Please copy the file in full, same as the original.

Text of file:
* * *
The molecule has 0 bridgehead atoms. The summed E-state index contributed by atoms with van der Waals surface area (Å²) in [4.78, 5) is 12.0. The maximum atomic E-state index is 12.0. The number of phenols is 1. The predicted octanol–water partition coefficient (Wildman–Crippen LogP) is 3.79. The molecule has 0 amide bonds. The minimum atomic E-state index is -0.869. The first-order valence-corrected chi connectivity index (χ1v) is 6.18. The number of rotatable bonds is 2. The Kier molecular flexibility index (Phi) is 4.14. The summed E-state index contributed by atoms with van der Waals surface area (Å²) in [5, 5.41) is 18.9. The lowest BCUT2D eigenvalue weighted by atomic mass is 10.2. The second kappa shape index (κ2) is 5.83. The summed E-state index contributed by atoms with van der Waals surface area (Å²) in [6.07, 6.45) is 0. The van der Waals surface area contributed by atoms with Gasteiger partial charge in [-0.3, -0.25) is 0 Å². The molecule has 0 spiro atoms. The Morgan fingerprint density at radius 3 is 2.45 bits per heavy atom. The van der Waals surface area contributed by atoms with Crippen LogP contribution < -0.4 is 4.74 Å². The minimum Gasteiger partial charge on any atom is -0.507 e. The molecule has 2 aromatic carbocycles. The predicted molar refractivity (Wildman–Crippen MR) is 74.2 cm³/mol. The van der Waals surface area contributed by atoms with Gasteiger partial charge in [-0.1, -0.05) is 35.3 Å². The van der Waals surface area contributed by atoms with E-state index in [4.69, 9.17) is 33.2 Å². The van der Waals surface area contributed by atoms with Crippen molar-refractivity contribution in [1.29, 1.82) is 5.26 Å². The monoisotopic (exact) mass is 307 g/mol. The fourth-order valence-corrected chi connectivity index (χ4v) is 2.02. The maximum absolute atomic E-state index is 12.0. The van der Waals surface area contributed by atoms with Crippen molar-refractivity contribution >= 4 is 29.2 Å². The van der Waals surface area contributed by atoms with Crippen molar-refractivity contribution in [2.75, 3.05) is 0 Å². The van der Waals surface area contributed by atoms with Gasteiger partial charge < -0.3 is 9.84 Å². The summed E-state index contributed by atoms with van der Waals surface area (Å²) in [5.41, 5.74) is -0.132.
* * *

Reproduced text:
The molecule has 0 bridgehead atoms. The summed E-state index contributed by atoms with van der Waals surface area (Å²) in [4.78, 5) is 12.0. The maximum atomic E-state index is 12.0. The number of phenols is 1. The predicted octanol–water partition coefficient (Wildman–Crippen LogP) is 3.79. The molecule has 0 amide bonds. The minimum atomic E-state index is -0.869. The first-order valence-corrected chi connectivity index (χ1v) is 6.18. The number of rotatable bonds is 2. The Kier molecular flexibility index (Phi) is 4.14. The summed E-state index contributed by atoms with van der Waals surface area (Å²) in [5, 5.41) is 18.9. The lowest BCUT2D eigenvalue weighted by atomic mass is 10.2. The second kappa shape index (κ2) is 5.83. The summed E-state index contributed by atoms with van der Waals surface area (Å²) in [6.07, 6.45) is 0. The van der Waals surface area contributed by atoms with Gasteiger partial charge in [-0.3, -0.25) is 0 Å². The molecule has 0 spiro atoms. The Morgan fingerprint density at radius 3 is 2.45 bits per heavy atom. The van der Waals surface area contributed by atoms with Crippen LogP contribution < -0.4 is 4.74 Å². The minimum Gasteiger partial charge on any atom is -0.507 e. The molecule has 2 aromatic carbocycles. The predicted molar refractivity (Wildman–Crippen MR) is 74.2 cm³/mol. The van der Waals surface area contributed by atoms with Gasteiger partial charge in [-0.1, -0.05) is 35.3 Å². The van der Waals surface area contributed by atoms with E-state index in [4.69, 9.17) is 33.2 Å². The van der Waals surface area contributed by atoms with Crippen molar-refractivity contribution in [1.29, 1.82) is 5.26 Å². The monoisotopic (exact) mass is 307 g/mol. The fourth-order valence-corrected chi connectivity index (χ4v) is 2.02. The maximum absolute atomic E-state index is 12.0. The van der Waals surface area contributed by atoms with Crippen molar-refractivity contribution >= 4 is 29.2 Å². The van der Waals surface area contributed by atoms with Crippen molar-refractivity contribution in [2.75, 3.05) is 0 Å². The van der Waals surface area contributed by atoms with Gasteiger partial charge < -0.3 is 9.84 Å². The summed E-state index contributed by atoms with van der Waals surface area (Å²) in [5.41, 5.74) is -0.132.